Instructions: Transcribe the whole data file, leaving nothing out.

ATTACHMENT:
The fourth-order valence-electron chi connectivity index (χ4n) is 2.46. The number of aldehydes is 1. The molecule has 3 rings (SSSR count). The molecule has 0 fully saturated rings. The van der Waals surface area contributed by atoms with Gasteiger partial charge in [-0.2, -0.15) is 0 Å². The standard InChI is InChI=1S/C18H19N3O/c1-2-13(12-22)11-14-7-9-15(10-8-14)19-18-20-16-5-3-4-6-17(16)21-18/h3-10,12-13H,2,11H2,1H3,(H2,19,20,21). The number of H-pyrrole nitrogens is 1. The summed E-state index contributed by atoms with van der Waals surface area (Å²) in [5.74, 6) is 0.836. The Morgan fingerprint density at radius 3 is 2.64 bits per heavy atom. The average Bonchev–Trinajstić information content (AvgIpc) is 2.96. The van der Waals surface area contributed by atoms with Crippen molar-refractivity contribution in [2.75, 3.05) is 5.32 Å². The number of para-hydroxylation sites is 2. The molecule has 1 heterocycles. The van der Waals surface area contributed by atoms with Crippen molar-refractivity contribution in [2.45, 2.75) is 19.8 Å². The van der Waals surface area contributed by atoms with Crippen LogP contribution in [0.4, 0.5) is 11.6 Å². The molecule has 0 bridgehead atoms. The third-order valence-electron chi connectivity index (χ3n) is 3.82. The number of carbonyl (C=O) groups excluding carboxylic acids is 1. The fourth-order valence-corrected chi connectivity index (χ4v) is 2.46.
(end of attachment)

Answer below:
The fourth-order valence-electron chi connectivity index (χ4n) is 2.46. The number of aldehydes is 1. The molecule has 3 rings (SSSR count). The molecule has 0 fully saturated rings. The van der Waals surface area contributed by atoms with Gasteiger partial charge in [-0.2, -0.15) is 0 Å². The standard InChI is InChI=1S/C18H19N3O/c1-2-13(12-22)11-14-7-9-15(10-8-14)19-18-20-16-5-3-4-6-17(16)21-18/h3-10,12-13H,2,11H2,1H3,(H2,19,20,21). The number of H-pyrrole nitrogens is 1. The summed E-state index contributed by atoms with van der Waals surface area (Å²) in [5.74, 6) is 0.836. The Morgan fingerprint density at radius 3 is 2.64 bits per heavy atom. The average Bonchev–Trinajstić information content (AvgIpc) is 2.96. The van der Waals surface area contributed by atoms with Crippen molar-refractivity contribution in [2.75, 3.05) is 5.32 Å². The number of para-hydroxylation sites is 2. The molecule has 1 heterocycles. The van der Waals surface area contributed by atoms with Crippen molar-refractivity contribution in [2.45, 2.75) is 19.8 Å². The van der Waals surface area contributed by atoms with Crippen LogP contribution in [0.4, 0.5) is 11.6 Å². The molecule has 0 bridgehead atoms. The third-order valence-electron chi connectivity index (χ3n) is 3.82. The number of carbonyl (C=O) groups excluding carboxylic acids is 1. The fourth-order valence-corrected chi connectivity index (χ4v) is 2.46.